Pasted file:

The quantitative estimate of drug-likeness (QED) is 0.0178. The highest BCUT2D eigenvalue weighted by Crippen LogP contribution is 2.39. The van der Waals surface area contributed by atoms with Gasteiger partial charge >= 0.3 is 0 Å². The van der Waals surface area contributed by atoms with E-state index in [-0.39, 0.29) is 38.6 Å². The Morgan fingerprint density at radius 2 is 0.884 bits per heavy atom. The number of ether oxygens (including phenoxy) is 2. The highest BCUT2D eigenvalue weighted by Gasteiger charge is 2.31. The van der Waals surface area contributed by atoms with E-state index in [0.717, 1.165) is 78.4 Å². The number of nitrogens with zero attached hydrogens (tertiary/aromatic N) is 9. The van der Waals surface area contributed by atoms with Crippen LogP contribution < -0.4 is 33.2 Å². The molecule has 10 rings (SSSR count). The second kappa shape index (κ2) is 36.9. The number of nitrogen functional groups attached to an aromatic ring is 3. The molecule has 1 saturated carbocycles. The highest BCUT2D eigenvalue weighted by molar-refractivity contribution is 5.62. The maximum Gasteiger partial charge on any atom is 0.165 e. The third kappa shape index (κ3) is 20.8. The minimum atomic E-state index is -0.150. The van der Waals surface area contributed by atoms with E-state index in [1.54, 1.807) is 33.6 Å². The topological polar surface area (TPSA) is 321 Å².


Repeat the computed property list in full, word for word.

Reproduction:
The quantitative estimate of drug-likeness (QED) is 0.0178. The highest BCUT2D eigenvalue weighted by Crippen LogP contribution is 2.39. The van der Waals surface area contributed by atoms with Gasteiger partial charge >= 0.3 is 0 Å². The van der Waals surface area contributed by atoms with E-state index in [-0.39, 0.29) is 38.6 Å². The Morgan fingerprint density at radius 2 is 0.884 bits per heavy atom. The number of ether oxygens (including phenoxy) is 2. The highest BCUT2D eigenvalue weighted by Gasteiger charge is 2.31. The van der Waals surface area contributed by atoms with E-state index in [0.717, 1.165) is 78.4 Å². The number of nitrogens with zero attached hydrogens (tertiary/aromatic N) is 9. The van der Waals surface area contributed by atoms with Crippen LogP contribution < -0.4 is 33.2 Å². The molecule has 10 rings (SSSR count). The second kappa shape index (κ2) is 36.9. The number of nitrogen functional groups attached to an aromatic ring is 3. The molecule has 1 saturated carbocycles. The highest BCUT2D eigenvalue weighted by molar-refractivity contribution is 5.62. The maximum Gasteiger partial charge on any atom is 0.165 e. The third kappa shape index (κ3) is 20.8. The minimum atomic E-state index is -0.150. The van der Waals surface area contributed by atoms with E-state index in [1.54, 1.807) is 33.6 Å². The topological polar surface area (TPSA) is 321 Å².